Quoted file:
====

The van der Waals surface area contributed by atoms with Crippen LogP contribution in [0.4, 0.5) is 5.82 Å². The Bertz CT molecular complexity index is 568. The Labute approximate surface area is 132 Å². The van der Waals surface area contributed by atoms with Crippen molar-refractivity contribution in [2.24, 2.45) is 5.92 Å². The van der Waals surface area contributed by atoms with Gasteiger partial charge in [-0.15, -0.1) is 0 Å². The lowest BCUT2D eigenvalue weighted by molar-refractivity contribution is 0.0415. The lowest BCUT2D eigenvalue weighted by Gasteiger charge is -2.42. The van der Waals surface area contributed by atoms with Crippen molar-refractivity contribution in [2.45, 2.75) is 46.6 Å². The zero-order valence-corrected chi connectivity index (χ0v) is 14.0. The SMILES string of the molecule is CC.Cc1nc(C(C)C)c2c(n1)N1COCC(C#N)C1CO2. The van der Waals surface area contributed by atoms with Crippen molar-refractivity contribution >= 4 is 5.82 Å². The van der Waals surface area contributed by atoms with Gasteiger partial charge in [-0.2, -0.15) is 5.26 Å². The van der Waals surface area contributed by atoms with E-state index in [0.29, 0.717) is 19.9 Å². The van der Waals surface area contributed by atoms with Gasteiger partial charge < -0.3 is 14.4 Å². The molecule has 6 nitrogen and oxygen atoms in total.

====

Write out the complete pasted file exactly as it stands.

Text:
The van der Waals surface area contributed by atoms with Crippen LogP contribution in [0.4, 0.5) is 5.82 Å². The Bertz CT molecular complexity index is 568. The Labute approximate surface area is 132 Å². The van der Waals surface area contributed by atoms with Crippen molar-refractivity contribution in [2.24, 2.45) is 5.92 Å². The van der Waals surface area contributed by atoms with Gasteiger partial charge in [-0.15, -0.1) is 0 Å². The lowest BCUT2D eigenvalue weighted by molar-refractivity contribution is 0.0415. The lowest BCUT2D eigenvalue weighted by Gasteiger charge is -2.42. The van der Waals surface area contributed by atoms with Crippen molar-refractivity contribution in [2.45, 2.75) is 46.6 Å². The zero-order valence-corrected chi connectivity index (χ0v) is 14.0. The SMILES string of the molecule is CC.Cc1nc(C(C)C)c2c(n1)N1COCC(C#N)C1CO2. The van der Waals surface area contributed by atoms with Crippen molar-refractivity contribution >= 4 is 5.82 Å². The van der Waals surface area contributed by atoms with Gasteiger partial charge in [-0.2, -0.15) is 5.26 Å². The van der Waals surface area contributed by atoms with E-state index in [0.29, 0.717) is 19.9 Å². The van der Waals surface area contributed by atoms with Gasteiger partial charge < -0.3 is 14.4 Å². The molecule has 6 nitrogen and oxygen atoms in total.